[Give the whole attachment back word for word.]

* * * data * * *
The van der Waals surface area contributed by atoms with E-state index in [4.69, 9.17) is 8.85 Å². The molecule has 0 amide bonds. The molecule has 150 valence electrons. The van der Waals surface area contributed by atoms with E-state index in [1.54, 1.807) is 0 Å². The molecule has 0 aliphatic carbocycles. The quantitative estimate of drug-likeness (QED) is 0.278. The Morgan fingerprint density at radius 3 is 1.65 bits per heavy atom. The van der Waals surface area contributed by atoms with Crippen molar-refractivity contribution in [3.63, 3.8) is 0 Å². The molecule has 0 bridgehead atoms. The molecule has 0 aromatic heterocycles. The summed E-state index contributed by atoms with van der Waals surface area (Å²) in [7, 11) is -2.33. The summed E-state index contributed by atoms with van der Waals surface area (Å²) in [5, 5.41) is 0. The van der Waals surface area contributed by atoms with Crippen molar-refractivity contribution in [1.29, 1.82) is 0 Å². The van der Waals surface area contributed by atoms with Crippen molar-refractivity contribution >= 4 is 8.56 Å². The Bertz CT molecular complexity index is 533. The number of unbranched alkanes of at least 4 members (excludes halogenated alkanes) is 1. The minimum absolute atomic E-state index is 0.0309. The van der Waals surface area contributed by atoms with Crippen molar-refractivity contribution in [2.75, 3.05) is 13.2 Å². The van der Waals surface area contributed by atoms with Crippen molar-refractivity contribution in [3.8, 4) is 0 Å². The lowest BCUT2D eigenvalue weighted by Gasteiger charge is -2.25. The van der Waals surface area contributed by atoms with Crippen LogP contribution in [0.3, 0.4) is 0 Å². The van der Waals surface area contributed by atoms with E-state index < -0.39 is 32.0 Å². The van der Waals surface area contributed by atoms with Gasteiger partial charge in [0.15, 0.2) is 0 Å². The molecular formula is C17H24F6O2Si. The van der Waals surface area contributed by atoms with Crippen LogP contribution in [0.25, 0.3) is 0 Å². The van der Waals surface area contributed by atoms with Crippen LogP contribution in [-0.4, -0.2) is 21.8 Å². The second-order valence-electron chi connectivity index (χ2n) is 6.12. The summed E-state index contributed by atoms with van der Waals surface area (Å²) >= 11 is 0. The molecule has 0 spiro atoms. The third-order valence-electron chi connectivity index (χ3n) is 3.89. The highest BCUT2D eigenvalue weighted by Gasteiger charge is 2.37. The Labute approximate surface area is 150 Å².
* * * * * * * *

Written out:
The van der Waals surface area contributed by atoms with E-state index in [4.69, 9.17) is 8.85 Å². The molecule has 0 amide bonds. The molecule has 150 valence electrons. The van der Waals surface area contributed by atoms with E-state index in [1.54, 1.807) is 0 Å². The molecule has 0 aliphatic carbocycles. The quantitative estimate of drug-likeness (QED) is 0.278. The Morgan fingerprint density at radius 3 is 1.65 bits per heavy atom. The van der Waals surface area contributed by atoms with Crippen molar-refractivity contribution in [3.63, 3.8) is 0 Å². The molecule has 0 bridgehead atoms. The molecule has 0 aromatic heterocycles. The summed E-state index contributed by atoms with van der Waals surface area (Å²) in [7, 11) is -2.33. The summed E-state index contributed by atoms with van der Waals surface area (Å²) in [5, 5.41) is 0. The van der Waals surface area contributed by atoms with Crippen molar-refractivity contribution in [1.29, 1.82) is 0 Å². The van der Waals surface area contributed by atoms with Crippen molar-refractivity contribution >= 4 is 8.56 Å². The Bertz CT molecular complexity index is 533. The number of unbranched alkanes of at least 4 members (excludes halogenated alkanes) is 1. The minimum absolute atomic E-state index is 0.0309. The van der Waals surface area contributed by atoms with Crippen molar-refractivity contribution in [2.75, 3.05) is 13.2 Å². The van der Waals surface area contributed by atoms with Crippen molar-refractivity contribution in [3.8, 4) is 0 Å². The lowest BCUT2D eigenvalue weighted by Gasteiger charge is -2.25. The van der Waals surface area contributed by atoms with Crippen LogP contribution in [0.3, 0.4) is 0 Å². The van der Waals surface area contributed by atoms with E-state index < -0.39 is 32.0 Å². The van der Waals surface area contributed by atoms with Gasteiger partial charge in [0.15, 0.2) is 0 Å². The molecular formula is C17H24F6O2Si. The van der Waals surface area contributed by atoms with Crippen LogP contribution in [0.25, 0.3) is 0 Å². The van der Waals surface area contributed by atoms with Crippen LogP contribution in [-0.4, -0.2) is 21.8 Å². The second-order valence-electron chi connectivity index (χ2n) is 6.12. The summed E-state index contributed by atoms with van der Waals surface area (Å²) >= 11 is 0. The molecule has 0 spiro atoms. The third-order valence-electron chi connectivity index (χ3n) is 3.89. The highest BCUT2D eigenvalue weighted by Gasteiger charge is 2.37. The Labute approximate surface area is 150 Å².